To Prevent Mold on Top of Glasses of Jelly

April 3rd, 2017

Melt paraffine and pour over the jelly after it is cold. No brandy, paper, or other covering is necessary.

Source: Things Mother Used To Make, L.M. Gurney

Method of cleaning Paper-Hangings

March 16th, 2017

Cut into eight half quarters a quartern loaf, two days old; it must neither be newer nor staler. With one of these pieces, after having blown off all the dust from the paper to be cleaned, by the means of a good pair of bellows, begin at the top of the room, holding the crust in the hand, and wiping lightly downward with the crumb, about half a yard at each stroke, till the upper part of the hangings is completely cleaned all round. Then go round again, with the like sweeping stroke downwards, always commencing each successive course a little higher than the upper stroke had extended, till the bottom be finished. This operation, if carefully performed, will frequently make very old paper look almost equal to new.

Great caution must be used not by any means to rub the paper hard, nor to attempt cleaning it the cross, or horizontal way. The dirty part of the bread, too, must be each time cut away, and the pieces renewed as soon as it may become necessary.

Source: The Cook’s Oracle and Housekeeper’s Manual, W.M. Kitchener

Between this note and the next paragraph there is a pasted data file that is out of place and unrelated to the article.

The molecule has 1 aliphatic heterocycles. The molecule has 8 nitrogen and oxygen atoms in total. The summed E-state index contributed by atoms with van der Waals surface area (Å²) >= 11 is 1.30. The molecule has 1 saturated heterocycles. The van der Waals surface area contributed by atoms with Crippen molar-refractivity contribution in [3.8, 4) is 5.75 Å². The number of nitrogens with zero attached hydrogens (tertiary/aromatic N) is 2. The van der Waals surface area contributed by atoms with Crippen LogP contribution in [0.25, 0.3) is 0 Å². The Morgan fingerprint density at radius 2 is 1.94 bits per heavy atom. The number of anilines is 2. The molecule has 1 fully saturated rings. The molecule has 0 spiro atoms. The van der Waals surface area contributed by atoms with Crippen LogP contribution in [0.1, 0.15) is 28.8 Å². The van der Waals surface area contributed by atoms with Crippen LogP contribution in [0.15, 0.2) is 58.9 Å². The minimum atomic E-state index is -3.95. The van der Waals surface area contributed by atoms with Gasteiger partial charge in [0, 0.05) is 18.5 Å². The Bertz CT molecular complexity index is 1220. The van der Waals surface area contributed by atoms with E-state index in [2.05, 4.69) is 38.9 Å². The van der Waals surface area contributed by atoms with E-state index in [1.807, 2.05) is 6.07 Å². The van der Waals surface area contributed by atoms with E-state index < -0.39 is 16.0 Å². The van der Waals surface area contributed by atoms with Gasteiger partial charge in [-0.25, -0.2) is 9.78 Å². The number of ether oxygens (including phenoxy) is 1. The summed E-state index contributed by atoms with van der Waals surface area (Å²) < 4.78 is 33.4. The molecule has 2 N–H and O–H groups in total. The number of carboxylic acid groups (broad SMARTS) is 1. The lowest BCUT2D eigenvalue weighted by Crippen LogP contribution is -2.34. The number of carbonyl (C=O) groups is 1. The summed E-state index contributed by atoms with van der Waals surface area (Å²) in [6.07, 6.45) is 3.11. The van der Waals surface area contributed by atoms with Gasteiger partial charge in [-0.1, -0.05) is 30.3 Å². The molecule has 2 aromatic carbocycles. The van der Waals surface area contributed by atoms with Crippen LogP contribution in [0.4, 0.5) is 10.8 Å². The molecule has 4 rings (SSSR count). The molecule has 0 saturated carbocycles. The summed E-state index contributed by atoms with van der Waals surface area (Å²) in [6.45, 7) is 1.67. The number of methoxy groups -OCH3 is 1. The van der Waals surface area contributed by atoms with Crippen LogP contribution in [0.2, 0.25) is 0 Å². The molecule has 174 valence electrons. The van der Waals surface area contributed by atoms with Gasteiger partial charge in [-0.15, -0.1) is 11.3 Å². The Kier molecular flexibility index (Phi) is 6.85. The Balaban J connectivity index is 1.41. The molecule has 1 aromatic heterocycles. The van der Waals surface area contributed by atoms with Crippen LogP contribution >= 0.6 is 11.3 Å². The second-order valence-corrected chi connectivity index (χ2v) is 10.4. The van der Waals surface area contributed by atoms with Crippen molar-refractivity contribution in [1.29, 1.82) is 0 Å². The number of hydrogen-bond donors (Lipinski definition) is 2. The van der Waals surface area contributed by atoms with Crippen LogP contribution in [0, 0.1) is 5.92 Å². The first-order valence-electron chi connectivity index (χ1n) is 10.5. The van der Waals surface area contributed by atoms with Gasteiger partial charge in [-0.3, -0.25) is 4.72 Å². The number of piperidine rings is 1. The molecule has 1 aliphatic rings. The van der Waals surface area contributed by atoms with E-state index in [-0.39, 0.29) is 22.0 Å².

To Make Leeches Take Hold

December 4th, 2016

To make leeches take hold on the spot required, take a piece of white paper, cut small holes in it where you wish them to bite, lay this over the place, and put the leeches on the paper. Not liking the paper, they will take hold of the skin where it appears through the hole.

Source: Valuable Receipts, J.M. Prescott

To Prevent Mold on the Top of Glasses of Jelly

October 27th, 2016

Lay a lump of paraffine on the top of the hot jelly, letting it melt and spread over it. No brandy paper and no other covering is necessary. If preferred the paraffine can be melted and poured over after the jelly is cold.

Source: The White House Cookbook, F.L. Gillette

To Stop The Flow Of Blood

September 23rd, 2016

For a slight cut there is nothing better to control the hemorrhage than common unglazed brown wrapping paper, such as is used by marketmen and grocers; a piece to be bound over the wound. A handful
of flour bound on the cut. Cobwebs and brown sugar, pressed on like lint. When the blood ceases to flow, apply arnica or laudanum.

When an artery is cut the red blood spurts out at each pulsation. Press the thumb firmly over the artery near the wound, and on the side toward the heart. Press hard enough to stop the bleeding, and wait till a physician comes. The wounded person is often able to do this himself, if he has the requisite knowledge.

Source: The White House Cookbook, F.L. Gillette